We’re with Audrey Hepburn for her travel truth – “Paris is always a good idea”. While we’ve reiterated why France will always be a top destination to visit, its capital just added yet another reason for it to be a must stop at. By Megha Uppal
Opened just last week, the Atelier des Lumières (meaning ‘house of lights’) is hosting an exhibition on Vincent van Gogh (1853–1890). The masterful artist didn’t receive his due of accolades during his lifetime, however, after his passing Van Gogh’s works were recognised and they changed the world of art irrevocably. As a tribute to the genius, the Atelier des Lumières is presenting ‘Van Gogh, Starry Night’ till December 31 this year.
Produced by Cultrespaces, a leading cultural management organisation for monuments, museums, art centres, temporary exhibitions, and immersive digital exhibitions, the show has been created by Gianfranco Iannuzzi, Renato Gatto and Massimiliano Siccardi, and music by Luca Longobardi. The visual and musical production is displayed across all surfaces of the venue, retracing the intriguing life of Van Gogh. These offer a glimpse into the 2,000 pictures he painted in the last 10 years of his life, which breathe life into collections across the world today.
The focus is on the Dutch artist’s strong and expressive strokes that are highlighted by bold colours used in his artworks. Paintings such as ‘Starry Night’ (1889), ‘Sunflowers’ (1888), ‘The Potato Eaters’ (1885), and ‘Bedroom at Arles’ (1889) are bringing out the elements, along with the high emotional quotient and the frenzy of the mind and heart represented by his use of light colours with bold ones, an unending play of shadow and light.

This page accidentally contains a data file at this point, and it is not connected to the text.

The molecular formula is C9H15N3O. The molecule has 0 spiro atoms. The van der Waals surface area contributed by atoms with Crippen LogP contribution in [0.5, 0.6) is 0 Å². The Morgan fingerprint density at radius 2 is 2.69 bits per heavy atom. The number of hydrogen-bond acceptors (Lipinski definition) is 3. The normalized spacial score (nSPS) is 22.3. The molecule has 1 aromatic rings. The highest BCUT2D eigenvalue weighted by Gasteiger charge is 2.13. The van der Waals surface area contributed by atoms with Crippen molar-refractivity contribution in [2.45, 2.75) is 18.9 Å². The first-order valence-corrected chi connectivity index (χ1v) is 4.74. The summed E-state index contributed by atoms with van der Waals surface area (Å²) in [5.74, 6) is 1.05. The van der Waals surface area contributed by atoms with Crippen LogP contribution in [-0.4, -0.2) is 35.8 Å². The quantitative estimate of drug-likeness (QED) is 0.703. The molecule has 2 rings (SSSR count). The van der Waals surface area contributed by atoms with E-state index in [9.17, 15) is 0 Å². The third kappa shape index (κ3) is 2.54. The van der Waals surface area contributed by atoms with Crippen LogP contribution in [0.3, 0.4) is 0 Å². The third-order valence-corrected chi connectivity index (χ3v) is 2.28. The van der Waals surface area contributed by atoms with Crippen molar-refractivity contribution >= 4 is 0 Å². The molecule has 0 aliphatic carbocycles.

As the journey through his life takes the form of moving images, the creators have emphasised the painter’s use of impasto (a painting technique, where paint is laid on in very thick layers, thick enough that the brush or painting-knife strokes are visible), the force his paintings carry, and the chromatic richness of his palette. This is accompanied by his paintings on display in the middle of the exhibition, accompanied by commentaries about his oeuvre and Atelier des Lumières, to help one gain deeper insight into the story behind it. Follow Van Gogh’s life from Neunen, and Arles, to Paris, Saint-Rémy-de-Provence, and Auvers-sur-Oise, as one gets immersed in his journey from early years to attaining maturity, from sunny landscapes and nightscapes to his portraits and still lives.
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